One tidbit that I found interesting is the possible “use of a release agent made from sesame oil, date syrup and ghee” to help prevent the stylus from sticking in the wax– delicious!
We just released a new version of InfoClick, our Apple Mail search app. It provides an unrivaled view into the contents of your emails. There’s no more guessing whether or not to trust wishy-washy Spotlight search results. And InfoClick is incredibly fast. You see results and what other search terms are still available instantly.
This new version is a maintenance release with minor updates, mostly to improve stability. It’s free for all existing InfoClick users.
More Accurate Email Date Search
One small improvement in InfoClick version 1.2.7 is its handling of dates. InfoClick allows you to find all emails in a particular year, month, or day. But unfortunately the date field in emails can be unreliable for a variety of reasons. One example: spammers regularly mark an email’s date as a few days in the future. The idea is that this will sort the junk email topmost in any listings.
InfoClick now handles these erroneous dates more intelligently. If an incoming email’s date is in the future, or otherwise seems suspect, InfoClick may choose to use more trustworthy date information. That might include timestamps recorded by email servers as the email was passed around the network, or the local time of arrival.
Apple previewed new features for people with disabilities in a post on their newsroom page. There are several great features being added but the one feature that stood out to me was AssistiveTouch on Apple Watch. It allows users to control their watch without touching the screen.
According to TechCrunch “You can activate it either by selecting it in the Assistive Touch menu, or by shaking your wrist vigorously. It then detects the position of your hand as you move it around, allowing you to “swipe” by letting the cursor linger at the edge of the screen, or interact with things using a pinch or clench.” How great is that?
Apple says this and the other features will be available as an update, though no timetable was released. The sooner the better, please.
A topic that recently arose on the Nisus user forums is whether or not Nisus Writer comes with any custom keyboard layouts. While we don’t provide any keyboard layouts, Nisus Writer does support all layouts that are available system-wide on macOS. That includes all the default layouts provided by Apple as well as any customized keyboard layouts.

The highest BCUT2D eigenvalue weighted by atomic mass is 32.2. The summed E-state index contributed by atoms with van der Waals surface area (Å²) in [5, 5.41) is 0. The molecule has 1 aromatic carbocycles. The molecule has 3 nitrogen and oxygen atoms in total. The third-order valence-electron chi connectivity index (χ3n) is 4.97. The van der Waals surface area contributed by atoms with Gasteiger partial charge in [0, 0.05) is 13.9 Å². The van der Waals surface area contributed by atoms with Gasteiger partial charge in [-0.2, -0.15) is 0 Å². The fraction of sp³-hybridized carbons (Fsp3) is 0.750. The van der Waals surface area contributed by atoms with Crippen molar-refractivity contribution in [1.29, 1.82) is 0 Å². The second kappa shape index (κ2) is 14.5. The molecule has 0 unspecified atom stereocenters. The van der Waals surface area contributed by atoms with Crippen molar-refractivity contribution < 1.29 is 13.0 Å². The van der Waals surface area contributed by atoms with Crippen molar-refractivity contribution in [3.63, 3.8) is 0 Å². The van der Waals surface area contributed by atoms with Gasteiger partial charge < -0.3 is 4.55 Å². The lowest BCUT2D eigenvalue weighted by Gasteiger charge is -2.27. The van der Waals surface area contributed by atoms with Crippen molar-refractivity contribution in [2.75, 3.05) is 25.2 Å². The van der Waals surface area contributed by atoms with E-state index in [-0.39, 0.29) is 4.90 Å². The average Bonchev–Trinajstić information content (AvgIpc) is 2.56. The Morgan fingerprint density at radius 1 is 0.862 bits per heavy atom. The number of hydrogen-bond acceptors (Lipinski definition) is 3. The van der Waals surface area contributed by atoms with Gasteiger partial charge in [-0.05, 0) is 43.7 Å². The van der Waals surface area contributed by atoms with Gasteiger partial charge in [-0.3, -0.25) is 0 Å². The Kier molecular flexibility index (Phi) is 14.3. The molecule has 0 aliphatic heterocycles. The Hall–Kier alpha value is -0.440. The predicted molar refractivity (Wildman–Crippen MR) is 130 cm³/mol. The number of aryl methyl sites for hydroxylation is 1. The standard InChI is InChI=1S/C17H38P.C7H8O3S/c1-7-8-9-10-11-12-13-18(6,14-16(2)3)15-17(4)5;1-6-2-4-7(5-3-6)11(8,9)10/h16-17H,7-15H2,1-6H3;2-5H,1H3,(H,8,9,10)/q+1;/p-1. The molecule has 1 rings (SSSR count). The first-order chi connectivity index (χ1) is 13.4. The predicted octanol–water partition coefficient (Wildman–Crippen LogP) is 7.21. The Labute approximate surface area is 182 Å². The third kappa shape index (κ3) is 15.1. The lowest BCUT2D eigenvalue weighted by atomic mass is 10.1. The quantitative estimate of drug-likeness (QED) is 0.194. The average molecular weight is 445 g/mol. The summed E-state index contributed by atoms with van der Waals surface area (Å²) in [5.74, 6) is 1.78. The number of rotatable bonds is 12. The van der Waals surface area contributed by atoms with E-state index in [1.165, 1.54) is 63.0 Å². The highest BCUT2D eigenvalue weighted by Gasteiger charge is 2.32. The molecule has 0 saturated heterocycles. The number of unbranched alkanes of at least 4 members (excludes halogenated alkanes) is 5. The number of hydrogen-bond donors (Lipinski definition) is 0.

To enable additional keyboard layouts (also called input sources) on your Mac you can visit the macOS system Keyboard preferences. You’ll see a host of keyboards available:
Once you’ve enabled a keyboard layout for your Mac you can use it all your apps. In addition Nisus Writer has special language features that can help you automatically switch the keyboard layout based on the language of your document text.
Intel is having quite a marketing run of late. This latest ad (courtesy of 9to5Mac) is just about the worst of the lot:
If I had to guess I would say someone in marketing at Intel is not paying attention. No Mac as of this writing is using Intel’s 11th generation processors. The “gamer” in the photo is wearing Beats headphones. He appears to be wearing a watch, and it wouldn’t shock me to learn it is an Apple Watch. It’s just sloppy. Intel is a multi-billion dollar company. I’m pretty sure they have good people in their marketing department. How did this get through?
After much thought and a generous sale price I purchased a new M1 Mac mini. It’s the step up version (8GB of RAM and 512GB of storage). I’ve used it for a couple of weeks now and I’m enjoying it.
Without getting too deep in the weeds, here are the pros and cons:
Compatible with every app I use (your mileage may vary).
Hardware works as expected.
Runs cool no matter what I’m doing.
I can no longer use my mini as a space heater.
Can only use two monitors (that’s not really a con for me).
Bluetooth issues at times.
Needless to say I am delighted. The Developer Transition Kits (DTK) were not known to be bastions of reliability as they were barely alpha quality hardware. The M1 mini is a different story. It has been, apart from a few bluetooth issues, very reliable, from set up to everyday usage.
My Intel mini can get very warm at times running tasks you wouldn’t think would tax the machine. For example, at set up Spotlight starts indexing the hard drive. When I did this on the Intel mini it got very warm and the fans kicked in quickly. The M1 mini didn’t even get warm during this process, and finished the task much quicker than the Intel mini. I was astonished to see how easily the computer handled this task.
If I had to pick one thing that excites me the most it is Rosetta 2. All of the software I used on the Intel mini I brought over to the M1 mini using Migration Assistant worked without issues. I would say that the most impressive feature on these new breed of Macs is Rosetta 2.
The downside for me is the bluetooth is flakey at times. The keyboard and mouse lose connection for a bit, and it comes back just as quickly. It’s better now that Apple has addressed it, but it’s something to watch.
Overall, I’d give 5 thumbs up to this new M1 mini.
Have you made the leap to the new Apple Silicon? Let me know in the comments. I’d love to hear from you.